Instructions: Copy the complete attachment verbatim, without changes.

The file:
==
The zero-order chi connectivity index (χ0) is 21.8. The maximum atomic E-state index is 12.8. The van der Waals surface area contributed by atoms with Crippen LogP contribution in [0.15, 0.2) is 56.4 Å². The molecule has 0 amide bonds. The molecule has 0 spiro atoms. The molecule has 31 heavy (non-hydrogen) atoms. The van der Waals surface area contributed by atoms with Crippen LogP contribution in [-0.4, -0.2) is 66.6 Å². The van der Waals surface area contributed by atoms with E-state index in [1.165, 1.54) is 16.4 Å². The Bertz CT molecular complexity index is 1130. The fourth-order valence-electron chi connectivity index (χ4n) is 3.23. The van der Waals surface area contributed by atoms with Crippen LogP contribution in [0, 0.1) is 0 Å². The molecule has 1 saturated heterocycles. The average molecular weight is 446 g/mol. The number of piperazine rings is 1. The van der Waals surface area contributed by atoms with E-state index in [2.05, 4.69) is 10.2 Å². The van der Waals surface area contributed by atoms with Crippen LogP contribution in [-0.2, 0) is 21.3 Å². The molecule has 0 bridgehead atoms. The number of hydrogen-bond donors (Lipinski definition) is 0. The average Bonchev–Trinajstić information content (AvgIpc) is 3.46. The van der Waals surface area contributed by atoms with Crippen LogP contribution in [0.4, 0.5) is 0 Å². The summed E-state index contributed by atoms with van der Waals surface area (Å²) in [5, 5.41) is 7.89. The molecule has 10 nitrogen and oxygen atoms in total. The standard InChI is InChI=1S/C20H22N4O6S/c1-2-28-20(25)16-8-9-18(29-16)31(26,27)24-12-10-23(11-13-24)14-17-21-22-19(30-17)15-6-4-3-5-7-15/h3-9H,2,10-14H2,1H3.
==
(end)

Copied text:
The zero-order chi connectivity index (χ0) is 21.8. The maximum atomic E-state index is 12.8. The van der Waals surface area contributed by atoms with Crippen LogP contribution in [0.15, 0.2) is 56.4 Å². The molecule has 0 amide bonds. The molecule has 0 spiro atoms. The molecule has 31 heavy (non-hydrogen) atoms. The van der Waals surface area contributed by atoms with Crippen LogP contribution in [-0.4, -0.2) is 66.6 Å². The van der Waals surface area contributed by atoms with E-state index in [1.165, 1.54) is 16.4 Å². The Bertz CT molecular complexity index is 1130. The fourth-order valence-electron chi connectivity index (χ4n) is 3.23. The van der Waals surface area contributed by atoms with Crippen LogP contribution in [0, 0.1) is 0 Å². The molecule has 1 saturated heterocycles. The average molecular weight is 446 g/mol. The number of piperazine rings is 1. The van der Waals surface area contributed by atoms with E-state index in [2.05, 4.69) is 10.2 Å². The van der Waals surface area contributed by atoms with Crippen LogP contribution in [-0.2, 0) is 21.3 Å². The molecule has 0 bridgehead atoms. The number of hydrogen-bond donors (Lipinski definition) is 0. The average Bonchev–Trinajstić information content (AvgIpc) is 3.46. The van der Waals surface area contributed by atoms with Crippen LogP contribution in [0.4, 0.5) is 0 Å². The summed E-state index contributed by atoms with van der Waals surface area (Å²) in [5, 5.41) is 7.89. The molecule has 10 nitrogen and oxygen atoms in total. The standard InChI is InChI=1S/C20H22N4O6S/c1-2-28-20(25)16-8-9-18(29-16)31(26,27)24-12-10-23(11-13-24)14-17-21-22-19(30-17)15-6-4-3-5-7-15/h3-9H,2,10-14H2,1H3.